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GSA holds its first spring formal

Jenga game time: Participants of the GSA formal gather together to play a fun game of Jenga. The event took place on May 8 in Conestoga’s small courtyard.

By Lexi Lin, Social Media Editor

With blasting music and colored lights, students danced and laughed in Conestoga’s small courtyard on May 8 at the Gender Sexuality Alliance’s (GSA) first-ever spring formal.  

The club took inspiration from the events of other high schools when junior and GSA co-president Mariel Hadjiliadis attended a conference for equity leaders. She wanted to host a similar event at Conestoga to provide a place for students to express themselves freely. 

“I was talking to other schools, and they were saying how their GSA does a GSA prom for students that don’t feel comfortable dancing with their partners or wearing what they want to wear at regular prom,” Hadjiliadis said. 

During the event, the club hired a private DJ and provided a selection of food and a variety of games such as Jenga and Tic-tac-toe. Club members cleared benches to the side to create a makeshift dance floor in the middle of the courtyard. Guests were not required to pay an entrance fee, as the club paid for everything through fundraising and outside donations. 

“I really just wanted to give people the opportunity to be able to have a prom if they didn’t want to go to theirs and host a cheaper alternative because it can be really expensive,” Hadjiliadis said.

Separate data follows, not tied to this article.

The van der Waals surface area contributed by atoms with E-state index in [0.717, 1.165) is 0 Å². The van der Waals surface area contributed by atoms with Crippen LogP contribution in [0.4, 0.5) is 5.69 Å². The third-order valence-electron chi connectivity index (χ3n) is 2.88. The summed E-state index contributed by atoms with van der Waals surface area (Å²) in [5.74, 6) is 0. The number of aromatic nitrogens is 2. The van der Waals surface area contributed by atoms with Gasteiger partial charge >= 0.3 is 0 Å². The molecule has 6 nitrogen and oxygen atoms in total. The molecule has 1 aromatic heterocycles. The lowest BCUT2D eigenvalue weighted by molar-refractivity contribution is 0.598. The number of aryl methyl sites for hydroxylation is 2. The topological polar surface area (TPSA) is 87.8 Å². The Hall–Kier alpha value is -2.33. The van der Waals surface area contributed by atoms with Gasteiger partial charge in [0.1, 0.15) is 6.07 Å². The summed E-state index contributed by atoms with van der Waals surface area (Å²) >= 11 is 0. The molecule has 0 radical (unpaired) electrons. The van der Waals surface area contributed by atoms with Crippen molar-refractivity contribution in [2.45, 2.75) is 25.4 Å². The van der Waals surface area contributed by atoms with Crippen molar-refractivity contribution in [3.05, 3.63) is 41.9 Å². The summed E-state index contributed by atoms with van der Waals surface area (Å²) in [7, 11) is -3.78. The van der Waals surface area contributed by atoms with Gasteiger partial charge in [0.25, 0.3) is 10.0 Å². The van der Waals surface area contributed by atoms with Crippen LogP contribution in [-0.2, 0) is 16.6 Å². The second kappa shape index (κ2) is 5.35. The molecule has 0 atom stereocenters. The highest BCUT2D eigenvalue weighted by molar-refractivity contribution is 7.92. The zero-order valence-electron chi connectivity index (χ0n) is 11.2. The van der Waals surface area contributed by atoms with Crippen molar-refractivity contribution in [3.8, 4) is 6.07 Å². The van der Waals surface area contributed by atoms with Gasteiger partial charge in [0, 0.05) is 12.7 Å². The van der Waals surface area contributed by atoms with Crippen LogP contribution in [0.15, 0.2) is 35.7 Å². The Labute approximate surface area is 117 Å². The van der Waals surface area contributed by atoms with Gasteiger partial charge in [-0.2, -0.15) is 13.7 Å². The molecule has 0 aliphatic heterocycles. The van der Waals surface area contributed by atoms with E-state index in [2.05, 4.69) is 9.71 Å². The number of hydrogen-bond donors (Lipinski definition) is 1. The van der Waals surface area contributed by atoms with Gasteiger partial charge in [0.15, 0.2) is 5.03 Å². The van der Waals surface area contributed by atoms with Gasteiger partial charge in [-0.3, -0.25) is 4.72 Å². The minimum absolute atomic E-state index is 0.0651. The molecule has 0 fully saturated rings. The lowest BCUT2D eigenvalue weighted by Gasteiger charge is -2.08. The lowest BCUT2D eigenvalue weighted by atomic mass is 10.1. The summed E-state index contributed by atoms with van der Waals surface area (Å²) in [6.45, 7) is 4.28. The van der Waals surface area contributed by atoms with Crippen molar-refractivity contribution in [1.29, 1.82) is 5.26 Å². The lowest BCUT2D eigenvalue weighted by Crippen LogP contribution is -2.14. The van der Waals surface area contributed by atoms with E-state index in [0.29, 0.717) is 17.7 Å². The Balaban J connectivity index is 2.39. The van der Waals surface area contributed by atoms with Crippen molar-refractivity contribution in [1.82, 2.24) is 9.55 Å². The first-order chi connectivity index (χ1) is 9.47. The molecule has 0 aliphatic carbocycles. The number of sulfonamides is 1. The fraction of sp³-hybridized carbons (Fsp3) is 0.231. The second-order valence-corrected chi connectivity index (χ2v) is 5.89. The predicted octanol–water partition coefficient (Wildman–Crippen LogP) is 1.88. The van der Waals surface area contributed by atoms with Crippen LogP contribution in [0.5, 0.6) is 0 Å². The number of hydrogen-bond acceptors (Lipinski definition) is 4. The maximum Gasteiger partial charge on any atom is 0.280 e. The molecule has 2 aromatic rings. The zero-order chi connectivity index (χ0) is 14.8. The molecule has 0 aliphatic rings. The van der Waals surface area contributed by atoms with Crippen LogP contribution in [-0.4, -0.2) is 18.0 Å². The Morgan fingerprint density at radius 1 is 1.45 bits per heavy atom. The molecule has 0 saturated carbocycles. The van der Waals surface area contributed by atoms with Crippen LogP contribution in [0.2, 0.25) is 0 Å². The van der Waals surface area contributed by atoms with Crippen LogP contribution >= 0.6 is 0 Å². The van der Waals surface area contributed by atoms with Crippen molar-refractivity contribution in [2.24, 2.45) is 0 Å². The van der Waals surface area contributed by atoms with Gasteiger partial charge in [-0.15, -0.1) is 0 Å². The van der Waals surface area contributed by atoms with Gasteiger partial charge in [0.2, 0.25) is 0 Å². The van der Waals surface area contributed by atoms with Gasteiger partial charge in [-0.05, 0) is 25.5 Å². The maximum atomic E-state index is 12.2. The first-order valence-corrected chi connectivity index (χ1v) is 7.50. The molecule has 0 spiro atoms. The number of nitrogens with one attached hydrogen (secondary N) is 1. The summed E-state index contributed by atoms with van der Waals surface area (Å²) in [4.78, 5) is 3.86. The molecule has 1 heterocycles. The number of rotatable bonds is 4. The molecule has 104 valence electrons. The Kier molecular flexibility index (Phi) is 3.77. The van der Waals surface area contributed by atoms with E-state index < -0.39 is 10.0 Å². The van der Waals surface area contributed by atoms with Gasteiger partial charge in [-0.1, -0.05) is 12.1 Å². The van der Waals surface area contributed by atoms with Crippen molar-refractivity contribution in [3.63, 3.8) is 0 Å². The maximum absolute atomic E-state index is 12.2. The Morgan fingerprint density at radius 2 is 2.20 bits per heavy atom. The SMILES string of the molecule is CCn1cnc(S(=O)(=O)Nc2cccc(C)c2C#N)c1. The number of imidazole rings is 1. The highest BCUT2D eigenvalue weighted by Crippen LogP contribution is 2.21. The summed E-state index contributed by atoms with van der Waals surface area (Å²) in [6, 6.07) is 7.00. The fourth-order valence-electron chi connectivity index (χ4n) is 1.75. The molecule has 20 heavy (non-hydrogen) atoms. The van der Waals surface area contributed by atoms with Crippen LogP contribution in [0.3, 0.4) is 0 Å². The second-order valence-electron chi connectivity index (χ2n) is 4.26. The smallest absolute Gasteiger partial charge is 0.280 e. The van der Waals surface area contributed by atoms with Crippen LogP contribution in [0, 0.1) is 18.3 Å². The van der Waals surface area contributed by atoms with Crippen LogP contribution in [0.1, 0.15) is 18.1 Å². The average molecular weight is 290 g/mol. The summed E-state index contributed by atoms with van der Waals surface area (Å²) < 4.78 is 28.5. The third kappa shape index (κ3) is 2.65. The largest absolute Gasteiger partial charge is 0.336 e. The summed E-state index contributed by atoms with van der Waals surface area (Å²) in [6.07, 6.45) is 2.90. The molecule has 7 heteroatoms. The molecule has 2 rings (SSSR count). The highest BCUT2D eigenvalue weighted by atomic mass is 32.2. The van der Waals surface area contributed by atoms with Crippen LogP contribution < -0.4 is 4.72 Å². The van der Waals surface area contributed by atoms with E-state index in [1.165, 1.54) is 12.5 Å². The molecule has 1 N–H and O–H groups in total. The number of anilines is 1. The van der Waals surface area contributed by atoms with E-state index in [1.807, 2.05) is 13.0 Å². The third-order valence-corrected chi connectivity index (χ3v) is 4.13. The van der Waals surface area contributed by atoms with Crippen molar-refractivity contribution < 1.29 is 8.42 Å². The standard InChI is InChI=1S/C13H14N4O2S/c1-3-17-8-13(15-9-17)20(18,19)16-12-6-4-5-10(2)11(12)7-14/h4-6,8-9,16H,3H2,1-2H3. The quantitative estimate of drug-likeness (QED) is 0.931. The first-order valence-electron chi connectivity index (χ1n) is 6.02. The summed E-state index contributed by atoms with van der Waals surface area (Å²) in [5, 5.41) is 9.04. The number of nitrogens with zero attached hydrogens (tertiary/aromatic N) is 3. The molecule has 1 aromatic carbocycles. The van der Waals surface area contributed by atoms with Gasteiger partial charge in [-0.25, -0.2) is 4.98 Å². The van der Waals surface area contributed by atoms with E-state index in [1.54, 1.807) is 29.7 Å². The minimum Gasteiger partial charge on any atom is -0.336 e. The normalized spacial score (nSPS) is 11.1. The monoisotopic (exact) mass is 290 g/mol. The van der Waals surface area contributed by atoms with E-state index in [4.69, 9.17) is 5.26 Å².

Many of the participants, some from other high schools, enjoyed the event’s venue, activities and general environment.

“It’s not super overwhelming,” freshman Liz Wright said. “Being outdoors, there’s nice air. It’s breathable. It’s actually a really fun environment compared to crowded dances, and I think having the open space is really great.” 

Other students felt that holding this event was important for the progression and expansion of the club.

“A lot of the time, I feel like our community — the LGBTQ+ — we’re (looked down on) a lot, and that’s not the only community I’m in that’s (looked down on), so I think it is important to have events like these because we are seen as different,” sophomore Maddy Fitzgerald said. “We’re all the same, so it’s important to have these (events) so we can feel comfortable being ourselves.”

The GSA hopes to hold similar events in the future to promote inclusivity and provide a safe environment for students. 

“We want students to feel like there is a space for them,” GSA adviser and physical education teacher Asher Rhodes said. “Coming to something like this at their school gives them that safe space to be who they are and enjoy themselves.” 

Lexi Lin can be reached at [email protected].

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About the Contributor
Lexi Lin
Lexi Lin, Social Media Editor
Lexi Lin is a sophomore and Staff Reporter for The Spoke. She has reported on community events and sports games. Outside of The Spoke, she is a board member of the Asian American Culture Club, a member of the Math Competition Team and a competitive dancer.